The story isn't quite the same with nitrates ?a nitrogen-based compound found in fertilizer.
"As a wetland gets older, it gets better at handling and storing nitrogen," Mitsch said. "The idea is not to overload wetlands in the first place."
The three-acre wetland in the study was roughly the size of three football fields and drained a watershed about 14 times that large. It is located in prime agricultural territory in west central Ohio ?on the shores of Great Miami River, a tributary that flows into a local lake and then on to the Ohio River, which drains to the Mississippi River.
The researchers studied the wetland for two years, collecting and analyzing water samples twice each month. They tested the samples for concentrations of phosphorus, nitrates and several other chemicals.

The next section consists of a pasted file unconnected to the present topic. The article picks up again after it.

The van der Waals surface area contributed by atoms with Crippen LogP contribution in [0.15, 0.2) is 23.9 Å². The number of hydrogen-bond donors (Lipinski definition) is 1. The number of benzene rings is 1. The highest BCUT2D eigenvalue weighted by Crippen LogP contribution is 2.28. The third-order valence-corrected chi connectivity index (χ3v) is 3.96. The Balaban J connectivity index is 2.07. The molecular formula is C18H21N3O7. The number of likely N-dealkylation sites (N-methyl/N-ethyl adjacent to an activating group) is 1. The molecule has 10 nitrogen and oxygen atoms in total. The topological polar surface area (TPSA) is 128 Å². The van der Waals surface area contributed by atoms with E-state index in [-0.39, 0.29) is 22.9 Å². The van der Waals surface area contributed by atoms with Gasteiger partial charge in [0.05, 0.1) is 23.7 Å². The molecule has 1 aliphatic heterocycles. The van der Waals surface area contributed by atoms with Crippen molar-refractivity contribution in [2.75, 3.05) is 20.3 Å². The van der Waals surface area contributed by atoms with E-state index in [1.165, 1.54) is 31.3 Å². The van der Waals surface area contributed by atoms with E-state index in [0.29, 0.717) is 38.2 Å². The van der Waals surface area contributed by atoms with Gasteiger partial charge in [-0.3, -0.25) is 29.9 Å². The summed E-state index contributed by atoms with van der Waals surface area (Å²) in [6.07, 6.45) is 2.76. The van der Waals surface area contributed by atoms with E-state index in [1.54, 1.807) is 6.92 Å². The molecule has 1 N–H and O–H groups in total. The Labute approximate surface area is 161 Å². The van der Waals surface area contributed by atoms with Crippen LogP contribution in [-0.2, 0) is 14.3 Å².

The researchers also gathered data on water flowing into the wetland from rain and snowfall and from ground sources. They wanted to know if the design of this experimental wetland would work.
Apparently, it did.
"It was a relatively simple, inexpensive way to create a wetland, and it worked," said Mitsch, who is a professor of natural resources at Ohio State. The wetland was constructed by bulldozing a series of basins into the field. The five basins sloped downward toward the river ?the second basin was at a slightly lower elevation than the first, the third basin was slightly lower than the second, and so on. Surface water would come into the first basin and slowly seep toward the other basins. All of the basins were connected by water flowing beneath the surface.
No plants were planted in the wetland; rather, the builders let nature take its course, Mitsch said. Stands of trees surrounded part of the wetland.
"This area once was a wetland," Mitsch said. "So it reverted pretty quickly to that kind of ecosystem when it had the chance."
Over the two-year study, the w
Source:Ohio State University